5. There’s a lot of tricky business wrapped up in AP, especially when it comes to tones on musical instruments. The sound of an open string on a guitar, the unevenness embedded in a widely used but slightly “wrong” way of tuning an approximation to equal temperament on a piano, or the sound of figures that fall easily under the fingers in different tonal centers on piano… Those and many other cues like them can contribute to giving each tonal center a specific sound, personality, or “color” — its own identity. And here we’re talking about cues that come from ear skills very different from absolutely and directly identifying pitches. Other cues I’m immediately familiar with are the feeling of singing a particular pitch in my throat, the dependable pitch of a tinnitus tone, AC mains hum, and many others. There are many cues that we might use consciously or subconsciously as pitch references apart from a true and unwavering sense of absolute pitch. Many attempts to assess AP in individuals seem to wind up confounded by those tricky cues. It’s hard to control for them and many assessments seem so na├»ve as to forgo any attempt at such controls.
  6. AP feels like a parlor trick to me, not a core musical skill. It’s useful, as when I want to jump into a tune on the bandstand and it’s great that I already know what key the group is playing in, but most of the time it’s not at all an important contributor to my musicianship, nor does it detract. I feel I lean much harder on my well developed relative pitch skills, i.e., the ability to identify pitches according to their relationship to a tonal center or other reference that comes from outside myself. But of course my AP and my relative pitch get muddled together in real world musical situations. I just know what notes I’m hearing and I can’t honestly attribute that knowledge to AP or relative pitch or some combination at any given moment.

Is AP a blessing or a curse?

No.

It is mostly a parlor trick: sometimes entertaining, but not a deep asset, neither a blessing nor a curse.

I don’t find it harmful at all. We’ve all heard stories of musicians who claim they are cursed by having AP since they find themselves distracted by hearing music in “the wrong key” sometimes. Often those folks say AP is a hindrance to their ability to transpose, i.e., to play music in different keys from the most familiar or canonical one(s). The only thing I can say with authority about that is that it’s very different from my own experience; I don’t much mind hearing and playing music in different keys, though of course I notice when I hear a piece in a key I don’t expect. I have a sneaking suspicion that some musicians are blaming their AP “affliction” when really their problem is just that they have uncomfortable skill shortcomings in other aspects of ear training or instrument technique.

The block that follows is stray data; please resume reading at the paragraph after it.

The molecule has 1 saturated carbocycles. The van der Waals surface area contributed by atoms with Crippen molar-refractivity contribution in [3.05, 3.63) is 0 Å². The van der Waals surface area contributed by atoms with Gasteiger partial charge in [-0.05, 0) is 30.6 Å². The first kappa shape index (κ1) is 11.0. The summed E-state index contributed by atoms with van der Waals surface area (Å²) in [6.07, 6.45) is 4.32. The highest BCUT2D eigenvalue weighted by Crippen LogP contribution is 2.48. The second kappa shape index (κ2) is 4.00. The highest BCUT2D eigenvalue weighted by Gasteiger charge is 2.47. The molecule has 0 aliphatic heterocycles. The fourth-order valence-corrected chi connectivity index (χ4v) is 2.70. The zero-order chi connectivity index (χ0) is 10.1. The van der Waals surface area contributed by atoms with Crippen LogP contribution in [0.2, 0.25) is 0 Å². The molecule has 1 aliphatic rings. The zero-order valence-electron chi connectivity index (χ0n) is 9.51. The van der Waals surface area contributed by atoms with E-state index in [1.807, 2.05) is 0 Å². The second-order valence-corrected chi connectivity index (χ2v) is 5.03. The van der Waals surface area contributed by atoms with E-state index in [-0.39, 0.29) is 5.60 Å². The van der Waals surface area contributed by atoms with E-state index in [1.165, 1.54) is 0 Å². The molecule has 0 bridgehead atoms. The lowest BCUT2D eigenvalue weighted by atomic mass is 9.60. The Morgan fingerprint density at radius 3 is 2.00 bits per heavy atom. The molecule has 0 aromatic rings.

An analogy: If your knowledge of English gets in the way of your speaking French, it probably just means you need to work on your French.

Who has AP and how do they get it?

It’s learned, not inborn, though like any skill it might initially come easier to some people than to others.

It’s not binary, not something you either have or don’t have. Some people who do it are better at it than other people who do it. I suspect everyone has it to some degree and it’s clearly better developed in some than in others for all the usual skill reasons: innate predisposition, hard work and commitment, exposure to opportunities for (self-)critique and reinforcement, etc.

I don’t know how I learned AP but my best guess is that I kept working at music generally while carrying the mindset that being able to orient myself to the music using my ears is perhaps the most important of all musical skills. With that mindset I invested effort in learning relative pitch and building the mental “muscle” of taking musical dictation through transcription practice and through call and response interplay with other musicians. I feel like my AP developed along the way as a side effect of that work.

What about the name?

“Perfect pitch” is a terrible name for the skill we’re discussing, because even in the people who are best at it, it’s far from perfect. I’ve met a lot of piano technicians, many with “perfect pitch,” and of course I know a number of musicians with “perfect pitch” also. Not one among them would consider their AP or their piano tuner’s AP worthy as an instrument-tuning pitch reference. At best it seems AP is good within a quarter tone or so. All of use have heard stories of that one amazing person who could do eighths of a tone, but so far it seems like nobody has actually met that person. And even and eighth of a tone is far too coarse to pass as a tuning fork.